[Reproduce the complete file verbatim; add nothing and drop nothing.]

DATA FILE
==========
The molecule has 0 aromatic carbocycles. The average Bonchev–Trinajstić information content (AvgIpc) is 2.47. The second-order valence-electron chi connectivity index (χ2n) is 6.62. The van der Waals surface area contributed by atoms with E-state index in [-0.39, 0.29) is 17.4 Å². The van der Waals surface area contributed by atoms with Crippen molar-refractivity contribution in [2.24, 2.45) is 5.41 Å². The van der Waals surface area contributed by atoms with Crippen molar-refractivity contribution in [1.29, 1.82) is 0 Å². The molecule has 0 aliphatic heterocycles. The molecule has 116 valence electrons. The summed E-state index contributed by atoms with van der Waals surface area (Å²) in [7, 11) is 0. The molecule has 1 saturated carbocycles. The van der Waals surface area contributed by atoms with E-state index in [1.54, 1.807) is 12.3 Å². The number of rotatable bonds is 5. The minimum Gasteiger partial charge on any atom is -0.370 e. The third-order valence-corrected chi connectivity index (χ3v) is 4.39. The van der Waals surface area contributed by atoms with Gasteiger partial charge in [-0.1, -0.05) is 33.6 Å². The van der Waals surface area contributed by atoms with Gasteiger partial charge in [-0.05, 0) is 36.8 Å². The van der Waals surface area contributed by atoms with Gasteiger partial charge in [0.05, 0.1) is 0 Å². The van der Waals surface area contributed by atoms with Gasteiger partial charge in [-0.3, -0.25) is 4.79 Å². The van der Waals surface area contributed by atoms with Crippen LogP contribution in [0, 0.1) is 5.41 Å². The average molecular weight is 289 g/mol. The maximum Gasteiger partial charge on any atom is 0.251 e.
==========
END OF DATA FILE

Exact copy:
The molecule has 0 aromatic carbocycles. The average Bonchev–Trinajstić information content (AvgIpc) is 2.47. The second-order valence-electron chi connectivity index (χ2n) is 6.62. The van der Waals surface area contributed by atoms with E-state index in [-0.39, 0.29) is 17.4 Å². The van der Waals surface area contributed by atoms with Crippen molar-refractivity contribution in [2.24, 2.45) is 5.41 Å². The van der Waals surface area contributed by atoms with Crippen molar-refractivity contribution in [1.29, 1.82) is 0 Å². The molecule has 0 aliphatic heterocycles. The molecule has 116 valence electrons. The summed E-state index contributed by atoms with van der Waals surface area (Å²) in [7, 11) is 0. The molecule has 1 saturated carbocycles. The van der Waals surface area contributed by atoms with E-state index in [1.54, 1.807) is 12.3 Å². The number of rotatable bonds is 5. The minimum Gasteiger partial charge on any atom is -0.370 e. The third-order valence-corrected chi connectivity index (χ3v) is 4.39. The van der Waals surface area contributed by atoms with Gasteiger partial charge in [-0.1, -0.05) is 33.6 Å². The van der Waals surface area contributed by atoms with Gasteiger partial charge in [-0.05, 0) is 36.8 Å². The van der Waals surface area contributed by atoms with Gasteiger partial charge in [0.05, 0.1) is 0 Å². The van der Waals surface area contributed by atoms with Gasteiger partial charge in [-0.3, -0.25) is 4.79 Å². The van der Waals surface area contributed by atoms with Crippen LogP contribution in [0, 0.1) is 5.41 Å². The average molecular weight is 289 g/mol. The maximum Gasteiger partial charge on any atom is 0.251 e.